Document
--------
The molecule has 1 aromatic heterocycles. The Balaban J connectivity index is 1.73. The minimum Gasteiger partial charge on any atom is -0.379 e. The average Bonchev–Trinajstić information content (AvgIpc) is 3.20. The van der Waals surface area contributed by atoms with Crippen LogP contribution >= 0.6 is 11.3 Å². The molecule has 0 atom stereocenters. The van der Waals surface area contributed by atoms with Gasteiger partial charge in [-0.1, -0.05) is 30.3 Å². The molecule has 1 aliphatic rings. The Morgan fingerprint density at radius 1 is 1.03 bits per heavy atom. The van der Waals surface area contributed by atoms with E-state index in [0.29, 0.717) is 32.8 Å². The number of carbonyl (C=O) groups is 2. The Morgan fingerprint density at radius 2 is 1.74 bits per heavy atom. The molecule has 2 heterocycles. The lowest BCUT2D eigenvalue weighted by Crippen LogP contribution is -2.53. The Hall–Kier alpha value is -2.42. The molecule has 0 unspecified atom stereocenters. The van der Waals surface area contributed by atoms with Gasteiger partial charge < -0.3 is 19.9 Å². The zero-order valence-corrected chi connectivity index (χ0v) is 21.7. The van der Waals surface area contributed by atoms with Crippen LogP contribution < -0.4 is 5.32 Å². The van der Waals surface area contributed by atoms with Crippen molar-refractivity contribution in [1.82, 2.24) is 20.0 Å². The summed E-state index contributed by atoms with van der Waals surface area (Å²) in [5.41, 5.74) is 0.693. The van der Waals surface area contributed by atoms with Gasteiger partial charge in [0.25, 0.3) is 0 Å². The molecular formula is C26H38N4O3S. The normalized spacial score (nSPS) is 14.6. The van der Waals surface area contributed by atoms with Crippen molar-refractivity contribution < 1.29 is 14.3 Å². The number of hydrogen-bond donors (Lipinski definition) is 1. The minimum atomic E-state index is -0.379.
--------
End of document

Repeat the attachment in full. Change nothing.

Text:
The molecule has 1 aromatic heterocycles. The Balaban J connectivity index is 1.73. The minimum Gasteiger partial charge on any atom is -0.379 e. The average Bonchev–Trinajstić information content (AvgIpc) is 3.20. The van der Waals surface area contributed by atoms with Crippen LogP contribution >= 0.6 is 11.3 Å². The molecule has 0 atom stereocenters. The van der Waals surface area contributed by atoms with Gasteiger partial charge in [-0.1, -0.05) is 30.3 Å². The molecule has 1 aliphatic rings. The Morgan fingerprint density at radius 1 is 1.03 bits per heavy atom. The van der Waals surface area contributed by atoms with E-state index in [0.29, 0.717) is 32.8 Å². The number of carbonyl (C=O) groups is 2. The Morgan fingerprint density at radius 2 is 1.74 bits per heavy atom. The molecule has 2 heterocycles. The lowest BCUT2D eigenvalue weighted by Crippen LogP contribution is -2.53. The Hall–Kier alpha value is -2.42. The molecule has 0 unspecified atom stereocenters. The van der Waals surface area contributed by atoms with Gasteiger partial charge < -0.3 is 19.9 Å². The zero-order valence-corrected chi connectivity index (χ0v) is 21.7. The van der Waals surface area contributed by atoms with Crippen LogP contribution < -0.4 is 5.32 Å². The van der Waals surface area contributed by atoms with Crippen molar-refractivity contribution in [1.82, 2.24) is 20.0 Å². The summed E-state index contributed by atoms with van der Waals surface area (Å²) in [5.41, 5.74) is 0.693. The van der Waals surface area contributed by atoms with Gasteiger partial charge in [0.25, 0.3) is 0 Å². The molecular formula is C26H38N4O3S. The normalized spacial score (nSPS) is 14.6. The van der Waals surface area contributed by atoms with Crippen molar-refractivity contribution < 1.29 is 14.3 Å². The number of hydrogen-bond donors (Lipinski definition) is 1. The minimum atomic E-state index is -0.379.